Plural f. Plural in -i m.

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Plural in -a f. For example, le dita are the fingers of your hand, when talked about 'collectively' ho le dita gelate 'my fingers are frozen' while i diti are the fingers considered 'individually or separately' ho due diti rotti T have two broken fingers'. Le mura are the collective walls of a city Lucca e una citta circondata da mura romane 'Lucca is a city surrounded by Roman walls' , while i muri refer to all other kinds of walls.

Le ossa is the plural form normally used when talking about the skeletal system mi fanno male le ossa 'my bones ache' while the masculine plural gli ossi is used when talking about separate bones, e. Invariable nouns Invariable nouns have the same form in the plural as in the singular.


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These include the following. There are two main types of article in Italian, as there are in English: the indefinite article articolo indeterminativo and the definite article articolo determinativo. They distinguish the generic from the specific, the known from the unknown see also 9. There is a dog in the garden, unknown dog In giardino c'e il cane. There is the dog in the garden, our dog or a dog we know about In Italian the form of the article has to agree with the gender and number of the noun it is attached to, but also according to the initial letter of the word immedi- ately following it, whether noun or adjective.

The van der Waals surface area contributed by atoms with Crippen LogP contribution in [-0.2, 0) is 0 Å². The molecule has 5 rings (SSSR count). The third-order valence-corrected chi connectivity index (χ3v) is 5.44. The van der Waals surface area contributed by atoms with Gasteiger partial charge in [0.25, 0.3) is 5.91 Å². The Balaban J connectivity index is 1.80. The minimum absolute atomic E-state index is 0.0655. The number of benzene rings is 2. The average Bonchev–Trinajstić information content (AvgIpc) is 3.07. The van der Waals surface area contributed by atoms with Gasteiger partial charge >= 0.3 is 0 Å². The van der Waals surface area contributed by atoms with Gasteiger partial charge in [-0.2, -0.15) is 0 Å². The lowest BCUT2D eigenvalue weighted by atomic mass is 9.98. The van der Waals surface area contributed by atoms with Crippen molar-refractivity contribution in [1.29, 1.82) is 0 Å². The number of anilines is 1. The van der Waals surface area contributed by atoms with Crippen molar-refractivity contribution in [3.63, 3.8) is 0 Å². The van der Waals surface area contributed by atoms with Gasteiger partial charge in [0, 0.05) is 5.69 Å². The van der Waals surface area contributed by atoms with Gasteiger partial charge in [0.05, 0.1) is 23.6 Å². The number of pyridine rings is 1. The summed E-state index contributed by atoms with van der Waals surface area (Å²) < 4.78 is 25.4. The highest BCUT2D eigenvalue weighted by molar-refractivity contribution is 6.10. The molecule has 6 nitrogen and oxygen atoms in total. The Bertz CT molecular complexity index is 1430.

This applies also a third type of article, the partitive article. A partitive article can also be used in the singular, indicating a quantity of uncount- able things, people or abstract concepts: Vorrei del pane. Ho visto della gente che correva. C'e ancora della speranza. I'd like some bread. I saw some people running.

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Note: See also In the plural, they take the article le, which is never abbreviated. Give me the toothpicks. Give me some toothpicks. Known or unknown, specified or unspecified a The definite article is used to specify known people or things Flavia vuole portare I'amico alia festa. Flavia wants to take her friend to the party, particular friend or boyfriend Vorrei la camera che abbiamo avuto l'anno scorso. I would like the room we had last year, specific room 12 The article b The indefinite article is used, as in English, for an unknown or unspecified indi- vidual or thing: Flavia vuole portare un amico alia festa.

Flavia wants to take a friend to the party, an unspecified friend Vorrei una camera per stasera, per favore. The dolphin is a mammal. I like American films. Note how English only uses the definite article 'the' in the singular 'the dolphin'. C'e un delfino! There is a dolphin! Ho visto un bel film americano alia televisione. I've seen a nice American film on television. These are only general guidelines. In many cases the use or omission of the articles depends on different linguistic habits.

Some particular uses of the definite article In Italian we always use the definite article with the proper names of geographical features such as mountains, rivers, etc. I love Italy. II Brasile e campione del mondo.